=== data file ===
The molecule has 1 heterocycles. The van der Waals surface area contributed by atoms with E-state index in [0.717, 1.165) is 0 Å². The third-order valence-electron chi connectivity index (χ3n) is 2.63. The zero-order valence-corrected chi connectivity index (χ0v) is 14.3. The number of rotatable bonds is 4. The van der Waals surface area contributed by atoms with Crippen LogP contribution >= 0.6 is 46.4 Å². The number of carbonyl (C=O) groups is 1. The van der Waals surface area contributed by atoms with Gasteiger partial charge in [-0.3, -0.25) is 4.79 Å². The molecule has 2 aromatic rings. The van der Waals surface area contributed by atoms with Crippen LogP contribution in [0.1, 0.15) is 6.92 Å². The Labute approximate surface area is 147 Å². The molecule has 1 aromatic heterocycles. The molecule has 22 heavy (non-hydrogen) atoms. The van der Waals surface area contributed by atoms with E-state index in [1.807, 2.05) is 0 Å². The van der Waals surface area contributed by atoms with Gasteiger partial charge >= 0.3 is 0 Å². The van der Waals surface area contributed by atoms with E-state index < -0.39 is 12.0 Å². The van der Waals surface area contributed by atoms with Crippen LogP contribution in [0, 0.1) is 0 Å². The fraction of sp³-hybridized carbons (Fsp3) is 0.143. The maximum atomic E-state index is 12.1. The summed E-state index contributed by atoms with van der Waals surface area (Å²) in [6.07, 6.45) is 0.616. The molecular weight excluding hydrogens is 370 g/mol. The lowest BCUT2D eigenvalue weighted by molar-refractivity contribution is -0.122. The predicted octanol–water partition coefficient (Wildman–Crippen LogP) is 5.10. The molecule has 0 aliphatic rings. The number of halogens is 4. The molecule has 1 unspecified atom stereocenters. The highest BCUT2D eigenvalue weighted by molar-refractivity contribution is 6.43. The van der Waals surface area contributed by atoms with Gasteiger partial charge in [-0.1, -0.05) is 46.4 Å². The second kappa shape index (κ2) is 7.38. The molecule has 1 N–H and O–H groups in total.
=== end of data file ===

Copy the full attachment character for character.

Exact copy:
The molecule has 1 heterocycles. The van der Waals surface area contributed by atoms with E-state index in [0.717, 1.165) is 0 Å². The third-order valence-electron chi connectivity index (χ3n) is 2.63. The zero-order valence-corrected chi connectivity index (χ0v) is 14.3. The number of rotatable bonds is 4. The van der Waals surface area contributed by atoms with Crippen LogP contribution >= 0.6 is 46.4 Å². The number of carbonyl (C=O) groups is 1. The van der Waals surface area contributed by atoms with Gasteiger partial charge in [-0.3, -0.25) is 4.79 Å². The molecule has 2 aromatic rings. The van der Waals surface area contributed by atoms with Crippen LogP contribution in [0.1, 0.15) is 6.92 Å². The Labute approximate surface area is 147 Å². The molecule has 1 aromatic heterocycles. The molecule has 22 heavy (non-hydrogen) atoms. The van der Waals surface area contributed by atoms with E-state index in [1.807, 2.05) is 0 Å². The van der Waals surface area contributed by atoms with Gasteiger partial charge >= 0.3 is 0 Å². The van der Waals surface area contributed by atoms with E-state index < -0.39 is 12.0 Å². The van der Waals surface area contributed by atoms with Crippen LogP contribution in [0, 0.1) is 0 Å². The fraction of sp³-hybridized carbons (Fsp3) is 0.143. The maximum atomic E-state index is 12.1. The summed E-state index contributed by atoms with van der Waals surface area (Å²) in [6.07, 6.45) is 0.616. The molecular weight excluding hydrogens is 370 g/mol. The lowest BCUT2D eigenvalue weighted by molar-refractivity contribution is -0.122. The predicted octanol–water partition coefficient (Wildman–Crippen LogP) is 5.10. The molecule has 0 aliphatic rings. The number of halogens is 4. The molecule has 1 unspecified atom stereocenters. The highest BCUT2D eigenvalue weighted by molar-refractivity contribution is 6.43. The van der Waals surface area contributed by atoms with Gasteiger partial charge in [-0.1, -0.05) is 46.4 Å². The second kappa shape index (κ2) is 7.38. The molecule has 1 N–H and O–H groups in total.